I did an under-mounted sink, man made granite and I think it looks good. I rounded over all the edges with freud 3/16" radius bit and it lasted the whole job. The collet or washer thingee scratched the edges in a few spots and it would not sand out. it has darkened a bit as the slabs have aged, but a little tape of the edges would have protected it better. I too used a bosch jigsaw for the sink. I started with carbide blades and they got destroyed. The Ice flower has some mineral spots in it that are very, very hard. I needed the blade, I can't think of the name, but it looks like the sawzall blade you would use to cut cast iron, to really make the cut. Then I rounded the corners with a 3/8 radius bit. The corners do get pretty banged up washing dishes, pots, pans, etc. I think the larger radius helps. Oh and my sink just didn't have curved corners, there is also a sweep or wave near the faucet. Lots of hand sanding and working at it. The place I bought from does installations and I forget the crazy price he quoted me for an undermounted sink, but it was expensive. He said Soapstone cost very close to granite and his company was set up to do both.

                  I think it may be a lot easier to make a pattern out of wood with the jigsaw and then use a plunge router with a guide or top bearing bit and carefully plunge away. I think it would be quicker and more accurate too. I am planning on trying it out on some extra slabs I have more my pup's bowl stand. I have been going to do it for a year+ now. I would really love to try a sink too.

                  I really do like the material and enjoy the low maintenance aspect. No sealing. Mineral oil now and then, but not as often as we should.

                  I will try and post some pics after I resize them.


                  • #10
                    Re: Advice On Fabricating Soapstone Tops

                    They haven't been oiled in months. About a year and a half old now.


                    • #11
                      Re: Advice On Fabricating Soapstone Tops

                      A couple more.


                      • #12
                        Re: Advice On Fabricating Soapstone Tops

                        One last pic.


                        • #13
                          Re: Advice On Fabricating Soapstone Tops

                          Would it be easier and cheaper to just have your fabricator make it up and install it?


                          • #14
                            Re: Advice On Fabricating Soapstone Tops

                            Nice stuff mdann.
                            Looks like mine, ( always should have been oiled yesterday...)
                            Nice veining.

                            Sounds like we did pretty much an identical installation.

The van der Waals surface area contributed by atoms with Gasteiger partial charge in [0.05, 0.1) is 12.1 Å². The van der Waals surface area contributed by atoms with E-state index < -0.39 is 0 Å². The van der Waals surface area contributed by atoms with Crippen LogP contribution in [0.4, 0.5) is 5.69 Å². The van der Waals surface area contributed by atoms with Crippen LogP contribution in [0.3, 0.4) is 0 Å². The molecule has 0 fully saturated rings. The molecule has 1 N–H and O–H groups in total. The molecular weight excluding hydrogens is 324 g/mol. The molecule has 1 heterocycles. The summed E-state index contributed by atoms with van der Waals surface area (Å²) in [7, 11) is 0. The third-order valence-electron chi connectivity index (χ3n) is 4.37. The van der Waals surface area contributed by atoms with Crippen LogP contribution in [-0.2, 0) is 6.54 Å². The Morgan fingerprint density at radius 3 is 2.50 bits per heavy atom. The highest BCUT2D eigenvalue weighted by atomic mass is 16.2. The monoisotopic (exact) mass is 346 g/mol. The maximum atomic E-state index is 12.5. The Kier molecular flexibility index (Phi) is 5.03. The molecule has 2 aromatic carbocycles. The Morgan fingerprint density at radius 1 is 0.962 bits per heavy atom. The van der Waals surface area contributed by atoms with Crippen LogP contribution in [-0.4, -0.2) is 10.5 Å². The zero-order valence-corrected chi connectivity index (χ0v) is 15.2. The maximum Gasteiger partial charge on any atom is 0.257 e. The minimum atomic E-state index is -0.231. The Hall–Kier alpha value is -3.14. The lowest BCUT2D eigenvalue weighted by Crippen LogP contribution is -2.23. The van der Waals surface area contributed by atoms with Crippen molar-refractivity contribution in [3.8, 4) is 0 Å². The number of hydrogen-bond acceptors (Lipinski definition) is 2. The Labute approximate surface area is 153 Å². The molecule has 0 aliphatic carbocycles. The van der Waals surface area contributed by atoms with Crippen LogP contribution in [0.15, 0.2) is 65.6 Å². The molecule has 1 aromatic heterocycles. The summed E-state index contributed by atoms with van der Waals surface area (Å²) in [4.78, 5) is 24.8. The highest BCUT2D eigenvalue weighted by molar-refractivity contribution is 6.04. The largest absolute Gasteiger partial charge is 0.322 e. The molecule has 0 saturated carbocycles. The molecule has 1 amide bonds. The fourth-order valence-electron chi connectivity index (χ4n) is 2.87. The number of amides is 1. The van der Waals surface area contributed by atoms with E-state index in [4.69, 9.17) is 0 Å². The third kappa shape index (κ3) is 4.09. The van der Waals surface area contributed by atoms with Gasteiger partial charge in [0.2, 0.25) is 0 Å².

I used the akemai for the slab to slab joints, and black caulk for the backsplash. You end up with a nearly invisible seem if the tops have been oiled, (the akamai is black...) I had 30 " wide slabs, ripped to 25", leaving me with long 5" wide pieces for the backsplash. One broke when lifting it unevenly, so the "Be careful" statement... (i fixed it w/epoxy)
                            The Festool had the stock carbide blade in it, and I didn't completey kill it, but it was pretty beat when I finished, but I ran into some hard crystalline sections as mdann described. These sections are hard to work, but on the plus side give a lot of character to the the slab.
                            The router bit was carbide, and did a lot of work, and was in great shape at the end of the job.

                            I bought 5/4" heavy slabs. The skill 77 w/diamond is the champ for long rips, the festool was just for the sink cutout, and the backsplash cuts.
                            i would say the slabs were 150 grit at least out of the crate on the good side. Light sanding smoothed them ready for oil.


                            • #15
                              Re: Advice On Fabricating Soapstone Tops

                              Gary, I think I bought all my slabs for about 3k and they wanted another 5k to install it. For two days worth of work, I'll do it myself. It wasn't bad work at all other then the slabs being heavy. My friend and tile installer has some people building a house in town and they want to come over and take a look. They are thinking either slate or soapstone. The house is on the water an mammoth. He said the kitchen is expansive. At 250 a slab, I don't know if I am interested in the work, but I could probably charge a good penny, so I am always interested. My father in law wanted us to go into the soapstone business as a side thing, but the weight of the slabs has kept me from diving in.

                              Granite is great for now and might be timeless, but soapstone has been around for ages and really is timeless in my opinion.

                              Hey Trim, what do you think of the router idea for sinks? Pattern and plunge router, multiple passes... Think it would work any better? Those crystalline sections were a killer with the jigsaw.